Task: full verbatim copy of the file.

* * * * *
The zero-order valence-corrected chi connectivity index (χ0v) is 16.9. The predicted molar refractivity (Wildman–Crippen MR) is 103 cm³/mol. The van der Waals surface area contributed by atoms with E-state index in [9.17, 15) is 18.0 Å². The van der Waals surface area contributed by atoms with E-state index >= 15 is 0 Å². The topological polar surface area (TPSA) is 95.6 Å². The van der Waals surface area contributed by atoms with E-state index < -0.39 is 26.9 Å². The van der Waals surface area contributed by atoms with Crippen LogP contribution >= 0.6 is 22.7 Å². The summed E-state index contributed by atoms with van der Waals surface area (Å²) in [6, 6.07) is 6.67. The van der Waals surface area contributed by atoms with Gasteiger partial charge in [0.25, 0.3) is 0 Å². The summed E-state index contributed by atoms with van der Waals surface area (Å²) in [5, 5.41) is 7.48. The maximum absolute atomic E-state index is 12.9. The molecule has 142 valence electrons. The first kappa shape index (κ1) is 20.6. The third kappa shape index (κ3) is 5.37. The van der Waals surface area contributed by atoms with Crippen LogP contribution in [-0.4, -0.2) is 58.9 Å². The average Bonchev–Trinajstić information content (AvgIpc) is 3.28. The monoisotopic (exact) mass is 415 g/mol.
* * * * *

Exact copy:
The zero-order valence-corrected chi connectivity index (χ0v) is 16.9. The predicted molar refractivity (Wildman–Crippen MR) is 103 cm³/mol. The van der Waals surface area contributed by atoms with E-state index in [9.17, 15) is 18.0 Å². The van der Waals surface area contributed by atoms with E-state index >= 15 is 0 Å². The topological polar surface area (TPSA) is 95.6 Å². The van der Waals surface area contributed by atoms with E-state index < -0.39 is 26.9 Å². The van der Waals surface area contributed by atoms with Crippen LogP contribution >= 0.6 is 22.7 Å². The summed E-state index contributed by atoms with van der Waals surface area (Å²) in [6, 6.07) is 6.67. The van der Waals surface area contributed by atoms with Gasteiger partial charge in [0.25, 0.3) is 0 Å². The summed E-state index contributed by atoms with van der Waals surface area (Å²) in [5, 5.41) is 7.48. The maximum absolute atomic E-state index is 12.9. The molecule has 142 valence electrons. The first kappa shape index (κ1) is 20.6. The third kappa shape index (κ3) is 5.37. The van der Waals surface area contributed by atoms with Crippen LogP contribution in [-0.4, -0.2) is 58.9 Å². The average Bonchev–Trinajstić information content (AvgIpc) is 3.28. The monoisotopic (exact) mass is 415 g/mol.